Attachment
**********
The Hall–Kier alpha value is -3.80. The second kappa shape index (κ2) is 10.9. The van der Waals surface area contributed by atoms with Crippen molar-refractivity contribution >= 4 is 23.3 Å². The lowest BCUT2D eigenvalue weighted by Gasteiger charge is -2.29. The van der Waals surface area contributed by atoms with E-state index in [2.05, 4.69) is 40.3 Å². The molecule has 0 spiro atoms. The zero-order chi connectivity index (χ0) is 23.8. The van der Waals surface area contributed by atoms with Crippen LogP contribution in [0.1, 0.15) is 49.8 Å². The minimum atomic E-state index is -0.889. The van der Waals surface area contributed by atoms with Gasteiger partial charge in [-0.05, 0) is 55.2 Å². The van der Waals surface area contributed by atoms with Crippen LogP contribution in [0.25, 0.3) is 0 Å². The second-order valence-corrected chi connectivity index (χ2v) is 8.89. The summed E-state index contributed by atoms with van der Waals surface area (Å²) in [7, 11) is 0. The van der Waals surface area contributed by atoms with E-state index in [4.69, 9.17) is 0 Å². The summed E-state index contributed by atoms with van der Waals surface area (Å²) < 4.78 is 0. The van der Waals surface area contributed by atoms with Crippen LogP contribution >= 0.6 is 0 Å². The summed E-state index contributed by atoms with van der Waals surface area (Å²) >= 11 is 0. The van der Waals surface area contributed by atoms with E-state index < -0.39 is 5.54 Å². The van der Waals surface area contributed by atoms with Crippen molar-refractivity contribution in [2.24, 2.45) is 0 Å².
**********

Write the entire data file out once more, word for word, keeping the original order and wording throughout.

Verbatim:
The Hall–Kier alpha value is -3.80. The second kappa shape index (κ2) is 10.9. The van der Waals surface area contributed by atoms with Crippen molar-refractivity contribution >= 4 is 23.3 Å². The lowest BCUT2D eigenvalue weighted by Gasteiger charge is -2.29. The van der Waals surface area contributed by atoms with E-state index in [2.05, 4.69) is 40.3 Å². The molecule has 0 spiro atoms. The zero-order chi connectivity index (χ0) is 23.8. The van der Waals surface area contributed by atoms with Crippen LogP contribution in [0.1, 0.15) is 49.8 Å². The minimum atomic E-state index is -0.889. The van der Waals surface area contributed by atoms with Gasteiger partial charge in [-0.05, 0) is 55.2 Å². The van der Waals surface area contributed by atoms with Crippen LogP contribution in [0.25, 0.3) is 0 Å². The second-order valence-corrected chi connectivity index (χ2v) is 8.89. The summed E-state index contributed by atoms with van der Waals surface area (Å²) in [7, 11) is 0. The van der Waals surface area contributed by atoms with E-state index in [4.69, 9.17) is 0 Å². The summed E-state index contributed by atoms with van der Waals surface area (Å²) < 4.78 is 0. The van der Waals surface area contributed by atoms with Crippen LogP contribution >= 0.6 is 0 Å². The summed E-state index contributed by atoms with van der Waals surface area (Å²) >= 11 is 0. The van der Waals surface area contributed by atoms with E-state index < -0.39 is 5.54 Å². The van der Waals surface area contributed by atoms with Crippen molar-refractivity contribution in [2.24, 2.45) is 0 Å².